An Inventory of the Historical Monuments in the County of Northamptonshire, Volume 6, Architectural Monuments in North Northamptonshire. Originally published by Her Majesty's Stationery Office, London, 1984.
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ROYAL COMMISSION ON THE ANCIENT AND HISTORICAL MONUMENTS AND CONSTRUCTIONS OF ENGLAND
Report to the Queen's Most Excellent Majesty
May It Please Your Majesty
We, the undersigned Commissioners, appointed to make an Inventory of the Ancient and Historical Monuments and Constructions connected with or illustrative of the contemporary culture, civilisation and conditions of life of the people of England from the earliest times to the year 1714, and such further Monuments and Constructions subsequent to that year as may seem in our discretion to be worthy of mention therein, and to specify those which seem most worthy of preservation, do humbly submit to Your Majesty the following Report being the fortieth Report on the work of the Commission since its first appointment.
2. With regret we have to record the retirement from the Commission upon expiry of term of office of Professor John Kenneth Sinclair St Joseph, Commander of the Order of the British Empire, Fellow of the British Academy, Fellow of the Society of Antiquaries, and Professor Sheppard Sunderland Frere, Commander of the Order of the British Empire, Fellow of the British Academy, Fellow of the Society of Antiquaries.
3. We have to thank your Majesty for the appointment to the Commission of Professor Antony Charles Thomas, Doctor of Letters, Fellow of the Society of Antiquaries, under Your Majesty's Royal Sign Warrant dated 30 March 1983.
4. We have pleasure in reporting the completion of our recording of architectural monuments in the northern part of the County of Northampton, an area comprising twenty-four parishes containing 688 monuments.
5. Following our usual practice we have prepared an illustrated Inventory of these monuments, which will be issued as a non-Parliamentary publication entitled An Inventory of the Historical Monuments in the County of Northampton Volume VI Architectural Monuments in North Northamptonshire. As in recent Inventories, the Commissioners have adopted the terminal date of 1850 for the monuments included in the Inventory.
6. The methods adopted in previous Inventories of describing monuments have been broadly followed, but the lengths of the descriptions have been curtailed where possible. The full records of the buildings from which the published accounts have been prepared are available in the National Monuments Record. An assessment of the architecture, both ecclesiastical and secular, has been attempted in a more comprehensive way than hitherto, with less emphasis on sectional headings; this is printed as a preface.
7. Early buildings in that part of the county which has been surveyed have generally not been subject to injudicious alterations during recent years. Churches for the most part are well preserved and maintained, in some instances at considerable cost to the community; their good structural condition is partly due to the care and attention they received before the First World War, and as a result extensive restoration has generally not been necessary. The stripping of much internal plaster and subsequent coarse repointing of masonry was perhaps the most unfortunate of the work that took place at this time. These buildings will require structural conservation in the future and we hope that this work will be carried out in such a way that the existing fabric is respected and the archaeological significance of new evidence recognized. Larger houses have tended to be more vulnerable to alteration or demolition than the smaller. The largest, Apethorpe Hall, has not been afforded the protection expected for a building in public hands; two country houses of considerable architectural merit, destroyed since the last war, are briefly described in the Inventory. Smaller houses, by providing economically-sized dwellings, are well maintained, but 'improvements' in the way of small alterations, such as the replacement of original windows, offer a constant threat to the original appearance of these houses.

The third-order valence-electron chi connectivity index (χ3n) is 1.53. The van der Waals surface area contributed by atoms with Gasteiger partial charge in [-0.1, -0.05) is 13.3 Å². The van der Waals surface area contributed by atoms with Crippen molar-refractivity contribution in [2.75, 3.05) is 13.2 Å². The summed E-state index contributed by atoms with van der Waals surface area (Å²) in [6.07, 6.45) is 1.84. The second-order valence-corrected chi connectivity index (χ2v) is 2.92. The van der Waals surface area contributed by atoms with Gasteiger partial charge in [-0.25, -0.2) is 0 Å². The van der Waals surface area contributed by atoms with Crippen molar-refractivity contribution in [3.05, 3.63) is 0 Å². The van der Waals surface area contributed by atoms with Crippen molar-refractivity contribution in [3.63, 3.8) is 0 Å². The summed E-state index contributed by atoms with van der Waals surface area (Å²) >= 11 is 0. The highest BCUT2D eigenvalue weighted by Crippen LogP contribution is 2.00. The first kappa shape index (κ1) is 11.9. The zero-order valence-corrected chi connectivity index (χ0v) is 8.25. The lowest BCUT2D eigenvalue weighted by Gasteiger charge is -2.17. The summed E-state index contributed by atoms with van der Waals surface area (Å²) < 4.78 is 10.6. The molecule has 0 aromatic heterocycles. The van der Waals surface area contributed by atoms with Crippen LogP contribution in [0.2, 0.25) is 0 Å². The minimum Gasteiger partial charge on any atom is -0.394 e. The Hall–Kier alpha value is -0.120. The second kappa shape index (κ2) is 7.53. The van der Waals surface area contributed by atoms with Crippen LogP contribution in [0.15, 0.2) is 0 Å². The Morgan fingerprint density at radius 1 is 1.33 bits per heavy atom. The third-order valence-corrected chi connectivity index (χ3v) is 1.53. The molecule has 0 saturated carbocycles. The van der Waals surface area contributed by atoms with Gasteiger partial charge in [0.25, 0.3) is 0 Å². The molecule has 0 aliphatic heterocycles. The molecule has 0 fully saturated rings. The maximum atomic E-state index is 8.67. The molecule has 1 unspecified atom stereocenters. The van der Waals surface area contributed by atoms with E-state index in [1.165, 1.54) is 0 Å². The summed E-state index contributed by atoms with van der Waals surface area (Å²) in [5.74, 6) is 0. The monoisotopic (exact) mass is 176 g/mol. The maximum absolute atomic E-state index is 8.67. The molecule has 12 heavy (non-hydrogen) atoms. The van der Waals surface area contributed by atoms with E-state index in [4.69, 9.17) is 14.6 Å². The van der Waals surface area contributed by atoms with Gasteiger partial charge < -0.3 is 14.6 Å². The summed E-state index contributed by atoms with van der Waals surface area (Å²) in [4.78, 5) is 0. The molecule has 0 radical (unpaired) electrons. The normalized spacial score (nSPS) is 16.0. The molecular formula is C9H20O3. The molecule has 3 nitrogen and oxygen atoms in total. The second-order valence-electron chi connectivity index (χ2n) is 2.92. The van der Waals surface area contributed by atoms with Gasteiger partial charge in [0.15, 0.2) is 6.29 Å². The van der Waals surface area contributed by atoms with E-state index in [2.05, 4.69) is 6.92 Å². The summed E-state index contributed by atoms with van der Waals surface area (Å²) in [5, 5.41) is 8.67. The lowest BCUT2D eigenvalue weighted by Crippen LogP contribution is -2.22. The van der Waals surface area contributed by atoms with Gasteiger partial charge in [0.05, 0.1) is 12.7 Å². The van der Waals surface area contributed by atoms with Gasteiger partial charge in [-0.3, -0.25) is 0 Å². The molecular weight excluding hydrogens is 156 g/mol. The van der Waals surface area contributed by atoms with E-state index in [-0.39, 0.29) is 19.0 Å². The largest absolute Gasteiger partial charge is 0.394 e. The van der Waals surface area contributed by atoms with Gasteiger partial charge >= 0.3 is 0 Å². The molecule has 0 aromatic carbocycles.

8. Our special thanks are due to incumbents and churchwardens who have allowed our staff access to the churches in their care. We are particularly indebted to Mr. P. I. King, the Northamptonshire County Archivist, and to the staff of the County Record Office for their help; also to Mr. G. H. Boyle of Bisbrook Hall for providing access to documents relating to Laxton Hall, and to Mr. R. W. M. Clauston for supplying information on bells.
9. We wish to place on record our gratitude to householders who have so readily given our staff access to their houses.
10. We humbly recommend to Your Majesty's notice the following architectural monuments in northern Northamptonshire as being most worthy of preservation:
(1) Parish Church of St. Leonard: 15th-century with 17th-century Gothic tower and chapel, the latter with impressive free-standing monument of 1621.
(1) Chapel: early 18th-century, incorporating school; some original fittings.
(1) Former parish church of the Holy Trinity: tower arch and other openings probably of the 11th century; 12th-century nave arcade and later medieval work.
(1) Parish Church of St. Nicholas: 13th and 14th-century aisled church with distinguished west tower.
(1) Parish church of St. Andrew: probably of pre-Conquest origin; largely rebuilt, probably by Lady Margaret Beaufort in c. 1490.
(1) Parish Church of St. Andrew: 12th-century or earlier origin; the large chancel, built for a college of priests in c. 1338, is particularly noteworthy.
(1) Parish Church of St. Mary: 12th-century aisled church, with abnormal plan development in the 13th century.
(1) Parish Church of All Saints: 12th-century, altered and enlarged in the 13th century; noble 15th-century west tower.
(1) Parish Church of St. Mary the Virgin and All Saints: outstanding example of 15th-century architecture, associated with the Yorkist dynasty; 15th-century painted pulpit, 16th-century tombs of the Dukes of York.
(1) Parish Church of St. Leonard: 12th-century origin, the nave developing through the 13th century; chancel of the 13th century.
(1) Parish Church of St. John the Baptist: large church of 13th-century origin, considerably rebuilt in the 14th and 15th centuries; one arcade of 17th-century Gothic design, and early 18th-century mausoleum with decorative ironwork.
(1) Parish Church of St. Peter and St. Paul: 16th-century west tower, 17th-century nave roof; stalls from Fotheringhay church.
(1) Parish Church of All Saints: large cruciform church of pre-Conquest plan form but with no fabric earlier than the surviving 11th-century tower.
(1) Parish Church of St. Peter: 13th to 15th-century.